Reply from Gorrillamedic on Improving EMS part 2

EMS systems are still primarily paid for transport. So long as this is the case, we will continue to be the bastard step-children of healthcare. We need to be clinicians, treating patients, but to do this (on an industry-wide scale) we need to be paid as clinicians primarily. Now, this is not as simple as going to the powers-that-be and saying, “Hey, I diagnosed an anaphylactic reaction and treated it with epinephrine, albuterol, Benadryl, famotidine, and Solu-Medrol. I did everything the ER would do, so pay me what you’d pay the ER.” We need to prove our worth to the healthcare system first, and this means that we, as an industry, need to be able to point to how EMS clinical care in the field saves money overall. Mobile integrated healthcare and community paramedicine programs are popping up in progressive services across the country and are a good step in that direction.

We also need to stop being technicians and start being clinicians. If you don’t read medical journals—why not? If you’re not seeking out advanced knowledge—why not? What we learned in paramedic school is a starting point but I’m convinced it’s not enough. Hell, in my school we really didn’t even talk about 12-leads, only learned how to place them and transmit them (admittedly this was a WHILE ago and a lot has changed). Now, We should be able to identify which vessel has a lesion from a STEMI 12-lead. We need to know how to differentiate sepsis from pneumonia and pneumonia from CHF. We should know why CPAP works for asthma and how it works for CHF (and how the two are different). We need to be comfortable with using PEEP on your patients. We should know what Early Goal Directed Therapy is and how it is relevant for our patients and their transport destination. We should know what dobutamine and Levophed and dopamine are and how they work (and what they work for).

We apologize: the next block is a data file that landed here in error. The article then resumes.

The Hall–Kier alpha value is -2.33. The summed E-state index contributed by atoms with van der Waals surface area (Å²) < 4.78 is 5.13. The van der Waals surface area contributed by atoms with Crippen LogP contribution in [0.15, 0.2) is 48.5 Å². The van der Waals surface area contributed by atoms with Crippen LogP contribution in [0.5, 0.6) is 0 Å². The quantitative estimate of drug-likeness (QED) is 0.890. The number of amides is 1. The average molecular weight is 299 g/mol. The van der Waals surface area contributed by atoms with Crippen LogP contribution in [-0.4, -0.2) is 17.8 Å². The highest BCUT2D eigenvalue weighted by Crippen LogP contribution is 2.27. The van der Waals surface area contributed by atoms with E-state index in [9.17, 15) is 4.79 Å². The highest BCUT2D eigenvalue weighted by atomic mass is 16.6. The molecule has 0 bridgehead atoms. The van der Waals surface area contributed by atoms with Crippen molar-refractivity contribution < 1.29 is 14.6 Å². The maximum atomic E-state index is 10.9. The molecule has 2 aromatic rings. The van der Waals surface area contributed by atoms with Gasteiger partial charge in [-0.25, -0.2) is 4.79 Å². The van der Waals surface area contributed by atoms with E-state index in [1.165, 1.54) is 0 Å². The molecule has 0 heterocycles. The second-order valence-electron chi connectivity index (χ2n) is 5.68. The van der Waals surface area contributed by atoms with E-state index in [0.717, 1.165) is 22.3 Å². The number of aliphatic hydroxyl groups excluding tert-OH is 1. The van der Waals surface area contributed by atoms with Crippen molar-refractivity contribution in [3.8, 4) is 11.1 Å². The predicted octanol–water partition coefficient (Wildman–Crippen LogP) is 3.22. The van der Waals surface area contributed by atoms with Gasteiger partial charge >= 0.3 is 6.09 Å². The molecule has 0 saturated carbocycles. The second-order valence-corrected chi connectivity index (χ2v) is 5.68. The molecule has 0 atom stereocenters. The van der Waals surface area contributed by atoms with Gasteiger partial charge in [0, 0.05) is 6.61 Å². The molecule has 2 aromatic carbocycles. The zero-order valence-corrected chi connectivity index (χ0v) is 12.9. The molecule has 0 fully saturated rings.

And this goes for EMS systems too—they need to be developing and encouraging clinicians. If the clinical director doesn’t know the above things, they shouldn’t be leading. EMS systems need to be doing research. Continuing education ought to be a focus. QI/QA shouldn’t focus on how closely protocol was followed but on whether or not care provided was clinically sound and beneficial to the patient.

Part of becoming a profession of clinicians means we need to focus in on how our delivery of service affects our quality of care provider. The biggest 911 EMS provider in my regional trauma council happens to be the worst. They routinely will transport patients to the hospital without getting a set of vital signs or doing even a rudimentary assessment. They (with a few exceptions) simply do not provide patient care, only transport. Why? Because they are a large city fire service, one of the top five in the nation. Most of their ambulance crews are firefighters first, and EMTs a distant second. Most (that I’ve talked to) don’t have a passion for EMS and don’t particularly care for. It would be like having an ER physician whose passion is law, and who got his MD just so he could get a job in a hospital to practice law. That environment—which is common to most of the combined Fire/EMS services I’ve seen—won’t lead to a system of clinical excellence and won’t encourage those who do care about EMS to develop into the clinicians we need to become.

A similar thing can be said about non-critical-care transfer work: the dialysis runs, discharging patients from hospital, and the like. I’ve done it, and I know how boring and inane it can be. It doesn’t encourage growth or even good morale most the time. And around here, private services are more than likely small, pretty unorganized companies that invest nothing in their employees and discourage them from finding a career in EMS.

We have to create environments that encourage that growth in EMTs and that expect clinical excellence. Only then will the public begin to see real value in the care we provide.

I remain optimistic that we will see, in our lifetimes, EMS take a more prominent role in healthcare. I think we will see pay increase some; probably not as some would hope.


(I found these points very well said and an important aspect of improving EMS. I will touch on some of these in the upcoming parts of Improving EMS. This response can be found on his blog at )

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